“The revolutions definitely inspired the youth to write about what was going on in their own countries,” John Imad Nasr, aka Johnny Damascus – bassist and longtime fixture of the Beirut hip hop scene – explains. Based in Brooklyn now, Damascus adds, “Cats in Lebanon were writing about what was going on (on the streets) before the revolutions. And during and after,” just like the heads in Egypt, Tunisia, Syria, Jordan and Palestinian Territories.

Right now, that political reality in Lebanon is looking increasingly grim with the situation in Syria a constant threat to sectarian antagonisms here. But that has only added fuel to the fire with the hip hop community in Beirut, who are consistently organising and producing events in spite of the potential for violence – with voices that stand in clear opposition to the veneer of the notoriously insipid party scene that brings in artists like Flo Rida and Wiz Khalifa, but has no room for homegrown Arab hip hop talent. But according to the Middle East’s premiere turntablist Hussein Mao Atwi, aka DJ Lethal Skillz, “Used to be the only references to hip hop in Lebanese hip hop circles were the corporate acts. But now the young heads are beginning to realise they are their own destinies.

DJ Lethal Skillz (left) with The Lo Frequency
DJ Lethal Skillz (left) with The Lo Frequency (Image Tanya Traboulsi)

“There’s constant political instability always hanging over your head here in Beirut,” Skillz continues. “Only in the last five years or so are there people you can turn to and say ‘Hey, those are the veterans.’ There was no real historical record in the late 1990s [digitally], so people don’t even remember the [1995] DMC DJ World Championships were held in Lebanon, with heavyweights like DJ QBert and DJ Noise, or that Lebanon’s first turntablist Sweet Lil’ DJ was competing on an international level with the best of them – rest in peace.” (Sweet Lil’ DJ died of a car accident in 1999.)

Skillz has also lent considerable production to dozens of pan-Arab hip hop recordings, and his 2012 sophomore release Karmageddon is a who’s who of the global Arab hip hop movement. With some of Beirut’s best MCs, it includes the lyrical satirist Omar Zeneiddine aka MC Dee; the understated yet highly politically charged writer Edouard Abbas aka (El) Edd of Lebanon’s most well-known hip hop group Fareeq al Atrash; and lyrical savant Ramcess L’Hamorabi, whose self-released, self-produced albumL’Hamorabi was among the best international hip hop offerings in 2011.

Above: Aks’ser w/DJ Lethal Skillz “Safeit bi 3akss el Seir” (1998, perhaps the first Lebanese hip-hop video)

Beyond their solo work, these MCs have taken to frequent collaborations with other rappers from Egypt, Jordan, Palestinian Territories and Syria. The previously mentioned El Rass, Osloob – an MC with the raucous Palestinian crew Katibe 5 (‘Batallion’ 5) from the Bourj al Barajneh refugee camp south of Beirut – and MCs Jaafar and Nasserdyn from the Bekaa Valley’s crew Touffar – a name that literally translates to ‘outlaw’ – represent a new breed of Lebanese hip hop talent.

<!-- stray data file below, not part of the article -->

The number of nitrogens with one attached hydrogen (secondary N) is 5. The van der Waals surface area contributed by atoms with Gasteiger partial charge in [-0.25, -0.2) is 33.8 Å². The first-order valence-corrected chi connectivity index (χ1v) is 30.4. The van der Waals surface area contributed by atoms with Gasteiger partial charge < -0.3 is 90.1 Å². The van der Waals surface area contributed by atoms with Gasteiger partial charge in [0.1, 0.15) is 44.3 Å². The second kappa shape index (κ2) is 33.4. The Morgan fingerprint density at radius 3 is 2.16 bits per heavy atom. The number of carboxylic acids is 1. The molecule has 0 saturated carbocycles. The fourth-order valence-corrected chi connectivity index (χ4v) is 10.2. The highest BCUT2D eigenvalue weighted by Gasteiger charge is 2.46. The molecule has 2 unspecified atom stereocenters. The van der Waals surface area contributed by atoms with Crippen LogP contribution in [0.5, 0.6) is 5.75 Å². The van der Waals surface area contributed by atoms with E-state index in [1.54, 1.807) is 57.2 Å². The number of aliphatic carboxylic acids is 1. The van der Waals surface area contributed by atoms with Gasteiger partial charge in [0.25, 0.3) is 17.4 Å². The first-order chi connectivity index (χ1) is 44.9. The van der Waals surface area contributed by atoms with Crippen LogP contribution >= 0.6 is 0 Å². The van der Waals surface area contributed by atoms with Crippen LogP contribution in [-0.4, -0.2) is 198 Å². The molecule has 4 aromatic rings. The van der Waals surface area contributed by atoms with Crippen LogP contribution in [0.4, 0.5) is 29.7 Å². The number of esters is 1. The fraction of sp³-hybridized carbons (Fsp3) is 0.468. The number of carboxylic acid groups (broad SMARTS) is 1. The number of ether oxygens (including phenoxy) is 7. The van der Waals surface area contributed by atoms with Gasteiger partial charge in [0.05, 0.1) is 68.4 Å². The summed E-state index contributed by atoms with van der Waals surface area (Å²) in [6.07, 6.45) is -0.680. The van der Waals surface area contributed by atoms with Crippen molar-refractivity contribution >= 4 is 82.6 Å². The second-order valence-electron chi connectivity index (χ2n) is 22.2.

Touffar: Nasserdyn (left) and Jaafar
Touffar: Nasserdyn (left) and Jaafar (Image – Hani Naim)

Osloob’s newest self-produced release “Fasl” (“Separation”) (2012) includes MCs from Jordan, the West Bank, Gaza, Lebanon and Syria, who all lay down revolutionary verses on one continuous track that Osloob spent months composing. And Touffar, who spit about the AK-47 lifestyle in the Bekaa Valley and their unapologetic antagonisms towards the absentee Lebanese government, is busy at work delivering new tracks for an upcoming pan-Arab hip hop compilation about new perspectives on revolution called Khat Thaleth(Third Rail) with Syrian-American producer Ahmad Khouja aka Munaqresh/Dub Snakkr.

And with nearly unlimited access to music from the net and plenty of sources for cracked sound-editing software, many Beiruti MCs carry that hyphenated rapper-producer credit de facto. Throw in some warped 808 effects with the wealth of sampling material at their disposal – from the decades of classical Arabic record production coming from Lebanon and Egypt – and you begin to understand why Beirut’s hip hop stalwarts are helping to change the very underbed of sound production in Arab hip hop. And increasingly these heads are catering more to their local audiences than to the world at large. This local scene has provided its supporters with their own socially aware soundtrack since the late 1990s with groups like Aks’ser and the crew Kita3 Beirut both rhyming about the realities of urban Beirut life and about social inequity – not in French, as was the case in the Maghreb during that period, but in their native Lebanese dialect.

Labels And Legacy